A combination of factors such as inappropriate formulations, excessive/repeated usage of hand-sanitizers during this pandemic will have far reaching consequences. These may range from emergence of alcohol tolerance and antimicrobial resistance (AMR), disturbance of normal microflora, and product toxicity.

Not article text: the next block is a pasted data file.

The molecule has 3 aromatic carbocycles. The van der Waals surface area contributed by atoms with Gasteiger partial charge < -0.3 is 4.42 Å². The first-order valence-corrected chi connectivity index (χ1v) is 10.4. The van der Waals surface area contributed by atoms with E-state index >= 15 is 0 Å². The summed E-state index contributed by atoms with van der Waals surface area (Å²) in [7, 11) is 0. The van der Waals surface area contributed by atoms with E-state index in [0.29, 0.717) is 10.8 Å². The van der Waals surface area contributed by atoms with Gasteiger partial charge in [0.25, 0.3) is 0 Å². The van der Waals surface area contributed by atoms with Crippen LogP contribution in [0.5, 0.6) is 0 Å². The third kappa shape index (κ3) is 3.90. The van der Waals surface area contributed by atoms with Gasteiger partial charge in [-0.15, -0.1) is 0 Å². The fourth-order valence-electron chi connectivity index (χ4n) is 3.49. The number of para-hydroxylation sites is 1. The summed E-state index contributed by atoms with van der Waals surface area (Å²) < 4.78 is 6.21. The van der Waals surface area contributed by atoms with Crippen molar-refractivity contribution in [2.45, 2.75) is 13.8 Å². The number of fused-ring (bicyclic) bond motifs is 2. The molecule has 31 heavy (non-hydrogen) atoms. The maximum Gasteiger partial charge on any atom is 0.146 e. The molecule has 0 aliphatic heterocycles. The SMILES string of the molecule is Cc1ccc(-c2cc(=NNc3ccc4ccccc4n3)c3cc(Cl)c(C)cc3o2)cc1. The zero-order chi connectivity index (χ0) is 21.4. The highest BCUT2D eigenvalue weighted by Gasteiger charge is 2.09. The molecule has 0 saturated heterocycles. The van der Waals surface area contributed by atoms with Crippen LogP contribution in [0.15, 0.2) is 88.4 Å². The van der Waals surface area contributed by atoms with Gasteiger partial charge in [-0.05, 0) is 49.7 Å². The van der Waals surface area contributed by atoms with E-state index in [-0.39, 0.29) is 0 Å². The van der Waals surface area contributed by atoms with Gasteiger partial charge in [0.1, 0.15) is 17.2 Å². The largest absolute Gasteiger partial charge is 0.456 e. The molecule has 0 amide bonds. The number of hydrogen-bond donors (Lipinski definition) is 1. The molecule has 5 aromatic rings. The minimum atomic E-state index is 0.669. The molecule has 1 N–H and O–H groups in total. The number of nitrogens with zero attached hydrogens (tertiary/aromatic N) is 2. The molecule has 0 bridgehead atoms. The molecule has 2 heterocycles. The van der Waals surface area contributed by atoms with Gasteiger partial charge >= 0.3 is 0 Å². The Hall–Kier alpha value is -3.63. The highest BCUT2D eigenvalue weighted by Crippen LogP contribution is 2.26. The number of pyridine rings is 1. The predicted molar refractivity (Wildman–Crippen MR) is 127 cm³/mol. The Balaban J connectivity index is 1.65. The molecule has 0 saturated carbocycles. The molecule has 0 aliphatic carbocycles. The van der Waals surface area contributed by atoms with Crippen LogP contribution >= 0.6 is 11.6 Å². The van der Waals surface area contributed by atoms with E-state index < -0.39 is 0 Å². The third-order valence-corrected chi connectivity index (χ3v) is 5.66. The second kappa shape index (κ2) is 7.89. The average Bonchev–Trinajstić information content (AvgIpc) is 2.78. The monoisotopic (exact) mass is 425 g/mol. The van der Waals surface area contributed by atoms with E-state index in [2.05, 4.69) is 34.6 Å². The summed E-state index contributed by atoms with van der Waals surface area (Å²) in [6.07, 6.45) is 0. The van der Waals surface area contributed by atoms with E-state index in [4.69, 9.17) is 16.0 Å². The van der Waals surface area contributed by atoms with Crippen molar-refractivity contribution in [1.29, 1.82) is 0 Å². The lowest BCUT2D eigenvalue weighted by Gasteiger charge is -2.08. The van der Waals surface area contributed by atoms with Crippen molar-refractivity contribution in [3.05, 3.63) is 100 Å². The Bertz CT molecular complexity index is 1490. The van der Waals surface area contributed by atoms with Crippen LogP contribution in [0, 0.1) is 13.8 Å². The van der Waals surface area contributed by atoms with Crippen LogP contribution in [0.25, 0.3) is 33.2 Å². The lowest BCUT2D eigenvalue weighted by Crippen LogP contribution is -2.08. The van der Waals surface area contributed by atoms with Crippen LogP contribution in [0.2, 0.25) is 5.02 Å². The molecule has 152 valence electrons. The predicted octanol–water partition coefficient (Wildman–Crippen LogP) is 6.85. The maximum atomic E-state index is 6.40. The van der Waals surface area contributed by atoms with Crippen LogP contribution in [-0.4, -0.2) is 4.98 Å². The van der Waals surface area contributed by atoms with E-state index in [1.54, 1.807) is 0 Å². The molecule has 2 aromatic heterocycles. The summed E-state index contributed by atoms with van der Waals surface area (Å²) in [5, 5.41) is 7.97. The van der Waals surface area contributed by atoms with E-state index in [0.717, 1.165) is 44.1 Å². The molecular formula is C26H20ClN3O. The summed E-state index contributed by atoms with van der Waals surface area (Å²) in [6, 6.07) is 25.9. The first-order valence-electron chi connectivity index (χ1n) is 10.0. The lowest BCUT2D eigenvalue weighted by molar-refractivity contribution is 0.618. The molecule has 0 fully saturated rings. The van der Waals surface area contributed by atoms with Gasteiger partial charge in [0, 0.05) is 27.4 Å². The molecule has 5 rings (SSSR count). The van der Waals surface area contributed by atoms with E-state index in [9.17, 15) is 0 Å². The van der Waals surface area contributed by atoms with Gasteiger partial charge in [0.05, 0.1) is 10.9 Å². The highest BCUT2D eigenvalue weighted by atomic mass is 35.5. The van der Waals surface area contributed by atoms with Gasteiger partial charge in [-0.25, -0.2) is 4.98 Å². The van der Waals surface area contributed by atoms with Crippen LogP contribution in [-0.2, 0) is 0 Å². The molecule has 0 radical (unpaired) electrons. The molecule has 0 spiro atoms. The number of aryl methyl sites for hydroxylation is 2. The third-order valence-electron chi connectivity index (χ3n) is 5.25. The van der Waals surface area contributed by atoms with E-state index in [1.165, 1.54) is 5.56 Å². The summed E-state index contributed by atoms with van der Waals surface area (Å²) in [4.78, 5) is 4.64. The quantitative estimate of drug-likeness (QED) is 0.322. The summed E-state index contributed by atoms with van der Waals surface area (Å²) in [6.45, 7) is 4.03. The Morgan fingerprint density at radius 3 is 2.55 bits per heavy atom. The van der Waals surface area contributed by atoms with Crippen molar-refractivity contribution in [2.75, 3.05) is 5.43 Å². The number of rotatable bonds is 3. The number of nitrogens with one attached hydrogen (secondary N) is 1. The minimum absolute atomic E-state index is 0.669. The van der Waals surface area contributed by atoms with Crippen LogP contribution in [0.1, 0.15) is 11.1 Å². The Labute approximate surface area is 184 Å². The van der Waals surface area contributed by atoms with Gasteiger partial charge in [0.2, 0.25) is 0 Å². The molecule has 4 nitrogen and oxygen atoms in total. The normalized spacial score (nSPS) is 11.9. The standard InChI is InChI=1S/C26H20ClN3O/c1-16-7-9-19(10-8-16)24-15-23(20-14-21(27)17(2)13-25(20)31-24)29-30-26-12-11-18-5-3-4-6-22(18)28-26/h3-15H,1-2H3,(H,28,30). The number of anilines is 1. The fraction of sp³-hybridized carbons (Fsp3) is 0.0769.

A few years ago, the scientific community was amazed at the discovery of fungal species feeding on the radiation at abandoned Chernobyl nuclear reactor. This fungal species was reported to manifest melanin pigment proposed to be involved in utilizing radiations as an energy source [14]. It is a perfect example of nature outdoing itself when presented with a challenge. This discovery is pertinent to the present scenario as nuclear radiation similar to alcohol was once considered the most hostile environment with no species capable of surviving it. As pointed above, there is a tremendous surge in the sale and usage of ABHRs to curb COVID-19 transmission [12]. Widespread usage of alcohol-based hand-sanitizers is, without a doubt, a fast track method of converting our hands into an abattoir for SARS-CoV-2 and other microbes. What could be the consequence of this overuse? Similar to antibiotics, excessive or repetitive application of alcohol through hand-sanitizers has the potential to act as a selection pressure for the emergence of new microbial species tolerant to high alcohol concentrations [18]. A recent publication by Pidot., et al. reported emergence of alcohol tolerance amongst hospital isolates of Enterococcus faecium in Australia [16]. This group of bacteria are opportunistic pathogens capable of causing severe urinary tract infection, endocarditis and bacteremia [17]. These E. faecium strains were not only resistant to 70% isopropanol but also had increased capability to colonize the murine intestinal tract [16]. Emergence of strains resistant to alcohol is already a concern in the medical community given its implications in hospital settings. Another example is Acinetobacter baumannii, an opportunistic pathogen and causal agent of ventilator-associated pneumonia, bacteremia and sepsis in immune-suppressed patients. Supplementation of minimal media with 1% of commercially available ABHRs resulted in enhanced bacterial growth and triggered the secretion of outer membrane protein (Omp)-A. OmpA is important for bacterial growth due to its ability to scavenge carbon from complex hydrocarbons [18,19]. One might argue that the concentration of alcohol used by the group was way less than present in conventional hand-sanitizers. However, one should not forget that microbes have short-term response elements enabling their survival under environmental stress [20]. These short-term responses often form the basis for long-term adaptations aiding in survival and multiplication in otherwise inhabitable conditions. Nevertheless, the above examples demonstrate the potential of alcohol to confer enhanced pathogenicity to microbes.